A Brief History of the Jet-14
In the fall of 1952, racing skippers on Barnegat Bay, New Jersey were discussing the merits of the various existing one-design racing classes. They did this quite often, and there was a substantial amount of dissatisfaction with the classes which were in common use. They were either too big or too small, too tricky or too slow and most of them were too expensive or not strict enough one-designs.
These skippers, as all groups of racing skippers, did not agree entirely on what the ideal boat should consist of. They did, however, agree on many fundamental desirable features. They wanted the following:
- Strict one-design in all speed-producing elements.
- Good performance, both all-around and while planing.
- Absolute minimum initial cost.
- Minimum maintenance.
- Ease of handling and transporting.
Howard V. Siddons, well known Barnegat Bay skipper and boat builder, decided to try to meet their specifications. He did this very successfully in the ingenious combination of the sail plan from the very popular Snipe and the hull lines of the Uffa Fox International-14 Alarm (dating back to 1935). This narrow transom, deep rocker design won three Prince of Wales Cup races. Until Uffa’s time there were dinghies that planed on occasion, but there were no true planing dinghies. This design dominated the International-14 Class until 1950. It was from one of these craft that the mold for the first Jet-14 was taken. The hull was readily available in this country and provided a light weight planing design along with the low maintenance found in other classes. The combination of the two basic elements (hull & rig) worked exceptionally well, and Siddons, along with Harry Sindle, created a boat that was well-balanced in appearance and sailing qualities.
In designing the first of these boats, Siddons went to extremes in order to keep the boat simple, inexpensive and easy to build. He decked the boat over for appearance, comfort and safety, although she was generally dry enough not to need decking to shed water. The spars were kept solid, and equipped with sail track for the benefit of the amateur builders. A metal plate centerboard was decided upon, which eliminated expensive lead castings and troublesome centerboard gaskets. Plans, patterns and instructions were furnished for the do-it-yourself sailors, with the majority of the elements coming from stock size lumber.Initially, there was no thought of using this boat for juniors. The design was thought “too hot” and not safe enough. But the youngsters themselves didn’t believe that. They took such a shine to the design that about 60% of all Barnegat Bay Jets were skippered by sailors under 18. The reasons that they were able to get away with it, even on blustery days, are these:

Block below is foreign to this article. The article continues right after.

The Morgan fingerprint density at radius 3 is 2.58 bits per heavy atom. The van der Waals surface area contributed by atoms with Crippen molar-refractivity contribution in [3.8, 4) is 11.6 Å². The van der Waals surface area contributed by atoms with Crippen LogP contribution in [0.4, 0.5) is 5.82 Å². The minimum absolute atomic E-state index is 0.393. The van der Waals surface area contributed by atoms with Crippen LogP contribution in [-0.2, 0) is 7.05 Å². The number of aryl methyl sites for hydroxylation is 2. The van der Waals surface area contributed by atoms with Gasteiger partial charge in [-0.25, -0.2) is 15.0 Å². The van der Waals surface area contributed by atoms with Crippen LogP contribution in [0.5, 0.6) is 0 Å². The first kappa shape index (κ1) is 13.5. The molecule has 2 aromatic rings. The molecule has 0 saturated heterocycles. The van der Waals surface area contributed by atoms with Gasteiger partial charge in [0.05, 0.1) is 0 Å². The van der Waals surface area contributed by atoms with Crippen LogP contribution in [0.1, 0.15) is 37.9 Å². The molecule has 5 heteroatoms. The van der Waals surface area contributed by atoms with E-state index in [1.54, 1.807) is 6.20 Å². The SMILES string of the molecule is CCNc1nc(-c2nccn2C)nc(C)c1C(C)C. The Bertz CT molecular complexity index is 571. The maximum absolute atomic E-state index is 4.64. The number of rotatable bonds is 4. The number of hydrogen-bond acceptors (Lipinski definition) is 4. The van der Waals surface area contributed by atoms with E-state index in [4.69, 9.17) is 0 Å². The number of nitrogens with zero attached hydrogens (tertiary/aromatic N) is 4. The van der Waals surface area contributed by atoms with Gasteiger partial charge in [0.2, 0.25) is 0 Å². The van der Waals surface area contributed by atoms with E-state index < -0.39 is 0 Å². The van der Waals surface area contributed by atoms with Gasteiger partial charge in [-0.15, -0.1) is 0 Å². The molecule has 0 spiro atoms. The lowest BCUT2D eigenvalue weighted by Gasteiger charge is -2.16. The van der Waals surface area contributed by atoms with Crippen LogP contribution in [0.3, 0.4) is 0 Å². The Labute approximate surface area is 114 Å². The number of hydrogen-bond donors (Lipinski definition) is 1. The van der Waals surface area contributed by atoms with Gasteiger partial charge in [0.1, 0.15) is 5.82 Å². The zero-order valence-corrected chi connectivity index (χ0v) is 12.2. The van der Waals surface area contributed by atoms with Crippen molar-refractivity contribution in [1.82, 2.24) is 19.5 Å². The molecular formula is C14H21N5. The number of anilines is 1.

- The heavy centerboard makes the boat difficult to capsize going to windward with the board down.
- The fairly small sail plan makes it possible for small youngsters to physically handle the boat; the centerboard is easily operated by an uncomplicated rig.
- If the boats are capsized (say while gibing), they will usually float on edge without shipping water and can be righted and sailed away
These features also make the Jet-14 attractive to another group, the husband and wife team. They can handle this boat successfully with a minimum of physical exertion and a maximum of racing enjoyment. There is no need for a crew like a “gorilla,” as in some of the large two-man boats.
The Class Association was started April 17th, 1955 to run the class business, organize the racing and protect the one-design features of the boat. In 1956, the boat specifications were established. Dues were set up and measurement certificates were prepared and distributed. Copies of the Constitution and By-laws were printed. The class newsletter, “Jet Blasts,” was first published and a regatta schedule was drawn up.
In September of 1957, the Jet-14 trademark was registered. In 1960, the Dubdan fiberglass Jet was entered in competition. 1962 brought interest in aluminum spars. The self-rescue (tanked) boats made their appearance in 1965. In 1970, a spinnaker was approved for use in the 1971 Nationals. The mid-boom traveler and furling gear were also approved in this year. The 720 rule went into effect for the ’74 Nationals. The Silver Chevron Regatta was added to the schedule for 1976. The Jet-14 Class celebrated its’ 40th anniversary in 1995. The class currently claims more than 1,140 boats in 20 active fleets. The Association runs senior and junior national championships each year and sanctions almost thirty open regattas.
For more information visit the Jet 14 Class Website:
Class contact: Dirk Schwenk